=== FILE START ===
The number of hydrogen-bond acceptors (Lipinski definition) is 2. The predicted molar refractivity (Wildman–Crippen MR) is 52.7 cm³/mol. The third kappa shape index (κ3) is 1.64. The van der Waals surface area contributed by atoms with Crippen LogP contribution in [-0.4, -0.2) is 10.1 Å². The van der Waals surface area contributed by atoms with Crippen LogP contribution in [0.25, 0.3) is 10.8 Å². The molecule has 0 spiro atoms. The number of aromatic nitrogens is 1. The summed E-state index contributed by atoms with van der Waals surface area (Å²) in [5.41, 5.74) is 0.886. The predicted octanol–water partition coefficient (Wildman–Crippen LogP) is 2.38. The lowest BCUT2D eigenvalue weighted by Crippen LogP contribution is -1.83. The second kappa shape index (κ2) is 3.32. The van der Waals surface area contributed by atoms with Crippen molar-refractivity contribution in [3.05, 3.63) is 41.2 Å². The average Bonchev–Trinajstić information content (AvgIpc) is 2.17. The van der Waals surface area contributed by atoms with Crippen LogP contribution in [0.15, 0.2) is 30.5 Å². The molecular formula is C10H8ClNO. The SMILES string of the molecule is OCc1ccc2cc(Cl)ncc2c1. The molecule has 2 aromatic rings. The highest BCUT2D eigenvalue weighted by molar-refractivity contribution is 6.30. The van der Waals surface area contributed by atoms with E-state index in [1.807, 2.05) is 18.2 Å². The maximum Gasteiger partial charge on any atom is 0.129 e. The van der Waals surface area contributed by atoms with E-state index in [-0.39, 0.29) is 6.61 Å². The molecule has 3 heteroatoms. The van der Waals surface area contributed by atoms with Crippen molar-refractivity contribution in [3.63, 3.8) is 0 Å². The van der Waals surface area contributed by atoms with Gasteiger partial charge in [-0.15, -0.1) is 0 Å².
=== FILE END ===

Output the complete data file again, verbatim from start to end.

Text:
The number of hydrogen-bond acceptors (Lipinski definition) is 2. The predicted molar refractivity (Wildman–Crippen MR) is 52.7 cm³/mol. The third kappa shape index (κ3) is 1.64. The van der Waals surface area contributed by atoms with Crippen LogP contribution in [-0.4, -0.2) is 10.1 Å². The van der Waals surface area contributed by atoms with Crippen LogP contribution in [0.25, 0.3) is 10.8 Å². The molecule has 0 spiro atoms. The number of aromatic nitrogens is 1. The summed E-state index contributed by atoms with van der Waals surface area (Å²) in [5.41, 5.74) is 0.886. The predicted octanol–water partition coefficient (Wildman–Crippen LogP) is 2.38. The lowest BCUT2D eigenvalue weighted by Crippen LogP contribution is -1.83. The second kappa shape index (κ2) is 3.32. The van der Waals surface area contributed by atoms with Crippen molar-refractivity contribution in [3.05, 3.63) is 41.2 Å². The average Bonchev–Trinajstić information content (AvgIpc) is 2.17. The van der Waals surface area contributed by atoms with Crippen LogP contribution in [0.15, 0.2) is 30.5 Å². The molecular formula is C10H8ClNO. The SMILES string of the molecule is OCc1ccc2cc(Cl)ncc2c1. The molecule has 2 aromatic rings. The highest BCUT2D eigenvalue weighted by molar-refractivity contribution is 6.30. The van der Waals surface area contributed by atoms with E-state index in [1.807, 2.05) is 18.2 Å². The maximum Gasteiger partial charge on any atom is 0.129 e. The van der Waals surface area contributed by atoms with E-state index in [-0.39, 0.29) is 6.61 Å². The molecule has 3 heteroatoms. The van der Waals surface area contributed by atoms with Crippen molar-refractivity contribution in [3.63, 3.8) is 0 Å². The van der Waals surface area contributed by atoms with Gasteiger partial charge in [-0.15, -0.1) is 0 Å².